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    I also drilled a 5/16" recess in each groove to accept a magnet, which will help keep the tip from sliding off the knife later.
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    I then separated each handle from the original stock and marked a center line down the middle.
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    I then ran each piece through the bandsaw and flipped the cut side to the outer side, which matched the grain pretty closely. I probably could have flattened the cut edge then routed the blade groove, but it probably wouldn't have looked much different.
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    I then chose a spot to cut the tip half of the handle loose from the body and did so on the table saw
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    Time for the glue up, I mixed a small amount of epoxy and glued in the magnets, let that cure, then very lightly coated the tip half of the handle. You can use wood glue on this half, just don't let much if any squeeze out into the cavity for where blade slides in, otherwise it's a bear to get cleaned out to slide the blade into it. It may be easier to wax the blade well, then glue up with the blade inserted to help keep squeeze-out from blocking the blade. The wax should help act as a release.

    I missed pics of the gluing process since I had gloves on and didn't want to get my phone covered with epoxy. Lastly I filled the void for the blade with epoxy and the mating surfaces and clamped the two pieces of the handle together. After wiping off the squeeze-out I slide the tip half of the handle over the blade to align it with the two parts of the handle. From here I shaped the two pieces of the handle together on the sander mostly. I had planned on a more ergonomic handle, but my sander gave out part way through, so much of the shape was done with a round-over on the router table.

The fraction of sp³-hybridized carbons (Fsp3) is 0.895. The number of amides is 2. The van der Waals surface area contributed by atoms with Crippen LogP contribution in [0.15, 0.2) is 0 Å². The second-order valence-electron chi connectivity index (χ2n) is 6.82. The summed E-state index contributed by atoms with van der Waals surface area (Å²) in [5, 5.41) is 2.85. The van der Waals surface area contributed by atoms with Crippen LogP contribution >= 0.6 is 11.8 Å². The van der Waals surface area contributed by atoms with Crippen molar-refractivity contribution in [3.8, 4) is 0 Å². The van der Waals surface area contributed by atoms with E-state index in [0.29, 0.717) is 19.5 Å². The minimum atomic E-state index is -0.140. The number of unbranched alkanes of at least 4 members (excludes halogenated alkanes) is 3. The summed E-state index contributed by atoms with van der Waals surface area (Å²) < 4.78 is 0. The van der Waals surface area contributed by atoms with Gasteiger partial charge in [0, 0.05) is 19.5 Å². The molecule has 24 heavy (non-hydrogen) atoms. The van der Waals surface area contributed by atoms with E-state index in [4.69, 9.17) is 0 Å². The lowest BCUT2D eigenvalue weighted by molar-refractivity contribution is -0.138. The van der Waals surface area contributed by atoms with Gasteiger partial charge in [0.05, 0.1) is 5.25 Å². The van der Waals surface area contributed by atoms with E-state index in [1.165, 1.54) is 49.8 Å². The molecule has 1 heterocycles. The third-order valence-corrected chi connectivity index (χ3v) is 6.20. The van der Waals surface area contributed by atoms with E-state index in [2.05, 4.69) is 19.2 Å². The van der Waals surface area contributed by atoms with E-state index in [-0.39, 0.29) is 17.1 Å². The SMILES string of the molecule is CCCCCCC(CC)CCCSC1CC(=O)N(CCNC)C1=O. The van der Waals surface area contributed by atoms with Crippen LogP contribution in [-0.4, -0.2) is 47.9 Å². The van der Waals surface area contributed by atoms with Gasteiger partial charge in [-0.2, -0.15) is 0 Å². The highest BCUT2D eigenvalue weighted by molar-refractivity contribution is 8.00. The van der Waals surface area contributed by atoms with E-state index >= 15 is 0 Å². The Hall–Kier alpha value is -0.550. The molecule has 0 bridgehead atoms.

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    Here is before the finish is applied and everything sanded to 320 The finish was using Dave Hawksford's technique of using dark walnut stain, wiped down with alcohol, then finished with golden oak. I used a BLO finish with a paste wax over it. I did do some final honing before mailing it out to Ken, but may not be as sharp as some of you would do.

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    Last edited by Darren Wright; 06-28-2012 at 09:47 PM.
    Darren

    To a small child, the perfect granddad is unafraid of big dogs and fierce storms but absolutely terrified of the word “boo.” – Robert Brault

  3. #3
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    The final pics...

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    Darren